Penalties For Loudoun County Drug Charges
Due to the fact that Loudoun County treats drug offenses extremely seriously it is important you contact a Loudoun County drug lawyer as soon as you are accused of committing a crime involving drugs. The following is information on the penalties you may face if convicted in Virginia. Call today to schedule a free consultation.
Loudoun County, just as many others in the Commonwealth of Virginia, has very stiff penalties for drug offenses. Many felony drug offenses, including simple possession, are Class 5 felonies that are punishable by 1 to 10 years in prison or up to 12 months in jail and/or fine. Simple possession offenses that are Schedule 3, 4, 5 or 6 or simple possession of marijuana are misdemeanor offenses typically punishable by up to 12 months in jail and/or a fine of $2500. If someone is charged for the very first time with marijuana and is not eligible for a first offender program then that first offense of marijuana possession is an unclassified misdemeanor punishable by up to a $500 fine and 30 days in jail.
Additionally, and very importantly, any drug conviction in Virginia brings an automatic 6 months loss of a person’s Virginia license or in the case of an out of state driver 6 months loss of privilege to operate a motor vehicle in the Commonwealth of Virginia. This is by statute, meaning it is not subject to negotiation. A drug conviction equals 6 months loss of license. This is true for simple marijuana possession all the way up until serious drug trafficking.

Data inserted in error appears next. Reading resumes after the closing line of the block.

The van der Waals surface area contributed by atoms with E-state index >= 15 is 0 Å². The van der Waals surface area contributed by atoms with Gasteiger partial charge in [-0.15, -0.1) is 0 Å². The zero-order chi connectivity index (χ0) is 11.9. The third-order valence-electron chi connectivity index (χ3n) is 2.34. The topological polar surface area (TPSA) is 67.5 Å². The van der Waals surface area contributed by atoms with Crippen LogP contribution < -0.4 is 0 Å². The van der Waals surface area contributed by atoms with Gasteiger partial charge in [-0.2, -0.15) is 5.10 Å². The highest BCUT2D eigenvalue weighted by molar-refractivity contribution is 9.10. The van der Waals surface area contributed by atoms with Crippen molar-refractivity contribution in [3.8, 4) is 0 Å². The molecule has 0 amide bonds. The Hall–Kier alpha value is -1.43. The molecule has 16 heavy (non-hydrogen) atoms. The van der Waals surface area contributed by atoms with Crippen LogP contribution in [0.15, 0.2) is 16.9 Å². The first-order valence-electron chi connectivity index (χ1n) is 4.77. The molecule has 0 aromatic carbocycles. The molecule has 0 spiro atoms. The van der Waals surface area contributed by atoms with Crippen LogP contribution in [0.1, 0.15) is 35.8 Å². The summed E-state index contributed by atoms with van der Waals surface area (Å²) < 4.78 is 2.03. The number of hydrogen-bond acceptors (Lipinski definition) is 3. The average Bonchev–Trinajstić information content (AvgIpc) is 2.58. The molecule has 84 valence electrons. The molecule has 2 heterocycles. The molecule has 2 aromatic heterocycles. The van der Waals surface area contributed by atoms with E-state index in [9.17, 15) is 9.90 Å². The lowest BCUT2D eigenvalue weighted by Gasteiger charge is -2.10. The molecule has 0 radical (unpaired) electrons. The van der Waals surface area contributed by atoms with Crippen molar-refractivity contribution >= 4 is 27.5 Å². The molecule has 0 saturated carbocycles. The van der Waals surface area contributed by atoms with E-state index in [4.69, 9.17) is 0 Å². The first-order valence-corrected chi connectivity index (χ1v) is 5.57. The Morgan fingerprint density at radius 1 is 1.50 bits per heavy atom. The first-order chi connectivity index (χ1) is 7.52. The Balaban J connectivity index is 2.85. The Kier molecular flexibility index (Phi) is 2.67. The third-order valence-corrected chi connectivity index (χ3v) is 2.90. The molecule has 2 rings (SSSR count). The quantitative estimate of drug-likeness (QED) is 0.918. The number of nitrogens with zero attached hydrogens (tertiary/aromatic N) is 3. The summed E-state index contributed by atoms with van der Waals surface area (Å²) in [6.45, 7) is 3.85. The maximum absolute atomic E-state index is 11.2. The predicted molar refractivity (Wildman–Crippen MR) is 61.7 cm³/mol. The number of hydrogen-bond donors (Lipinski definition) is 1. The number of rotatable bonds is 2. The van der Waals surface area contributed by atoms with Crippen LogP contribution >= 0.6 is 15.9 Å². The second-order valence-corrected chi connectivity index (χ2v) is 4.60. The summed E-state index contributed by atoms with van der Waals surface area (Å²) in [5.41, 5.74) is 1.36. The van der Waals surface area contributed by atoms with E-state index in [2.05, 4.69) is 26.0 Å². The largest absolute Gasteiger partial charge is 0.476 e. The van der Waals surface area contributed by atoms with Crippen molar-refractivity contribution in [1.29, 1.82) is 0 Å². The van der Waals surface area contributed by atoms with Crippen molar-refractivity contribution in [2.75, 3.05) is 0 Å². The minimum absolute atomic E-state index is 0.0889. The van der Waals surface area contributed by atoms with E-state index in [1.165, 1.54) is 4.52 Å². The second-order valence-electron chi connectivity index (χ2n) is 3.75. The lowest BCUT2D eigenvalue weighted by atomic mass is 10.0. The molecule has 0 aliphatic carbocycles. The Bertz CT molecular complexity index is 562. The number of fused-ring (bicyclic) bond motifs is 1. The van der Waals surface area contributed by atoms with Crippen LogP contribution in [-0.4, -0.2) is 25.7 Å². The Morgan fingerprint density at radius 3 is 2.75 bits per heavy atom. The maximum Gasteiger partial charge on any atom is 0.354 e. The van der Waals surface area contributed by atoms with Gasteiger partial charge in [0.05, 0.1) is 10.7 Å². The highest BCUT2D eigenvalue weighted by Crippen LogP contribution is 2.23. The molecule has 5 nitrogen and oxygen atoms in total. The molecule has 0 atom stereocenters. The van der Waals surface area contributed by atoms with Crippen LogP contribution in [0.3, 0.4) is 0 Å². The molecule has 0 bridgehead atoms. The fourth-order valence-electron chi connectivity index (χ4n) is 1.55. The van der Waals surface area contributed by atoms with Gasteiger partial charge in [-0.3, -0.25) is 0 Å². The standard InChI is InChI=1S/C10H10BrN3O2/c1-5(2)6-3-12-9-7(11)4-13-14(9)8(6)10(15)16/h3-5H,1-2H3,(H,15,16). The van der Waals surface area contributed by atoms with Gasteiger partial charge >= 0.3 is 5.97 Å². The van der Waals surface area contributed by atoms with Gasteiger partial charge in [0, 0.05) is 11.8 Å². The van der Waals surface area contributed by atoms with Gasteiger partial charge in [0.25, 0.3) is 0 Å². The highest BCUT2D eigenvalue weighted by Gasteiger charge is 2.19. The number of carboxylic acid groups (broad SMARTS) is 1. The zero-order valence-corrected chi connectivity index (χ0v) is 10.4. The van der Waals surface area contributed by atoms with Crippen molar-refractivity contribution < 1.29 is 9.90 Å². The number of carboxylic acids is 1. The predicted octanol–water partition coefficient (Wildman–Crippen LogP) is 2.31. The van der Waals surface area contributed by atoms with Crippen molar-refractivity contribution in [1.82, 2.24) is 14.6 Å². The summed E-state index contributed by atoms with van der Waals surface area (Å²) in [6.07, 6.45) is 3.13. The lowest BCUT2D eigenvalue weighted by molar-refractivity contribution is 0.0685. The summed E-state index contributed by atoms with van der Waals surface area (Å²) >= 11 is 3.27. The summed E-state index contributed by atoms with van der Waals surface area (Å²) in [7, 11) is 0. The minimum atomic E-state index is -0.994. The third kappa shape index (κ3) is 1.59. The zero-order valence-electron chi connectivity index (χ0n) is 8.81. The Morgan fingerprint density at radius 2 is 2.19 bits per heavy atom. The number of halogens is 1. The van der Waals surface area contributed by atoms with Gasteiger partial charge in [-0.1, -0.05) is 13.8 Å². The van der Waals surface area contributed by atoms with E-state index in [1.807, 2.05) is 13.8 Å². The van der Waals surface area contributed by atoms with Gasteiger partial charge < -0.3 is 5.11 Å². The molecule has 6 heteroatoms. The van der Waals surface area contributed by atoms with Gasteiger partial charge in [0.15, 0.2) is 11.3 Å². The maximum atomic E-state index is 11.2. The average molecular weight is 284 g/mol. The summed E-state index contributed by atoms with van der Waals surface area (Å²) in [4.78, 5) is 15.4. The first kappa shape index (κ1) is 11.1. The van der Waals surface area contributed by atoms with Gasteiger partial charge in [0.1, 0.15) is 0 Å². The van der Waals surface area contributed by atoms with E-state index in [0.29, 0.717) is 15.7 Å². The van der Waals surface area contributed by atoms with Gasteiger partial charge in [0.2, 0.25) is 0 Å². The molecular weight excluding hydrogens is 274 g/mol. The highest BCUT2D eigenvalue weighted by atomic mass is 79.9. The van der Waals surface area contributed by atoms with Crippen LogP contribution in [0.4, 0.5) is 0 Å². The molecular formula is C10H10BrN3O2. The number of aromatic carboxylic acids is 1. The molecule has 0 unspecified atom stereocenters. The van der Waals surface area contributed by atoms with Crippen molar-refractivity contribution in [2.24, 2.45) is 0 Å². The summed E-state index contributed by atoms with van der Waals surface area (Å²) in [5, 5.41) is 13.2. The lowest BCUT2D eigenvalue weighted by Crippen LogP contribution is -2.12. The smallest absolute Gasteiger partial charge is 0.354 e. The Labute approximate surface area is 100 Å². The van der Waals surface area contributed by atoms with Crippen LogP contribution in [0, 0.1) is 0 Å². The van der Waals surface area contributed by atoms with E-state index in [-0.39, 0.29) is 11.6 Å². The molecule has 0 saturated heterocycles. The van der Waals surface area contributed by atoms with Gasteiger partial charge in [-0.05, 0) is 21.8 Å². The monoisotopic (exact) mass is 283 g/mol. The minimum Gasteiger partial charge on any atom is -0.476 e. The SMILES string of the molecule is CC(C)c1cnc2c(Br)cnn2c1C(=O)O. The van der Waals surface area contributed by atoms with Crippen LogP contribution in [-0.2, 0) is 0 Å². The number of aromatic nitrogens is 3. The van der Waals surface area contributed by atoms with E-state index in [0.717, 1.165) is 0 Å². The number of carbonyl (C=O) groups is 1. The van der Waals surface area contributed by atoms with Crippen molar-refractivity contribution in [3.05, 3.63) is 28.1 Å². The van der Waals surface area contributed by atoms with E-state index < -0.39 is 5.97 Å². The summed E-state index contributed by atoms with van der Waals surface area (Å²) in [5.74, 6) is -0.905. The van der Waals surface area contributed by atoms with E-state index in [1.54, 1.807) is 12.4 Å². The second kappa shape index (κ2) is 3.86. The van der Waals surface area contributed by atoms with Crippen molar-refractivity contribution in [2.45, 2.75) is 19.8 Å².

Diversion Programs Available For Drug Offenses
There are some very specific deferred finding or diversion programs available in Virginia. The two most common are found under the section of Virginia Code 18.2 – 251 also known as a “251 disposition.” This disposition is available in two common, but slightly different instances. The first is when someone has been charged with first offense of marijuana possession. First offense marijuana possession is subject to first offender disposition for which the offender enters a plea but is not found guilty. Instead, the finding of guilt is deferred or continued for a period of time and the person is required to take part in substance abuse evaluation, complete 24 hours of community service, pay the court costs, remain drug free during the probationary time period, and follow up with any substance abuse treatment recommendations after that by regulation.
If they do all these things and incur no further violations of the law for a minimum period of 6 months up to a period of 2 years, depending on the circumstances of their case, their charge will then be dismissed.
Alternative Sentencing for Drug Offenses
There is one program. There is typically no pre-trial diversion like there is in Maryland or District of Columbia. We do not have probation before judgment for them. However, there may be a variety of sentencing options that would be available to a person accused of this offense.
Typically, the sentencing options that become available are more serious felony offenses where a person has a significant possibility of a certain period of incarceration or jail time. These are found in 18.2-254 and are called a “254 evaluation.” There is also a statutory detention and diversion evaluation which is a program by which a person is placed into a 6 month diversion program and 6 month detention program in lieu of incarceration. That program takes at least a year to complete. The person has to face a significant amount of jail time, must be a non-violent offender, and meet other criteria.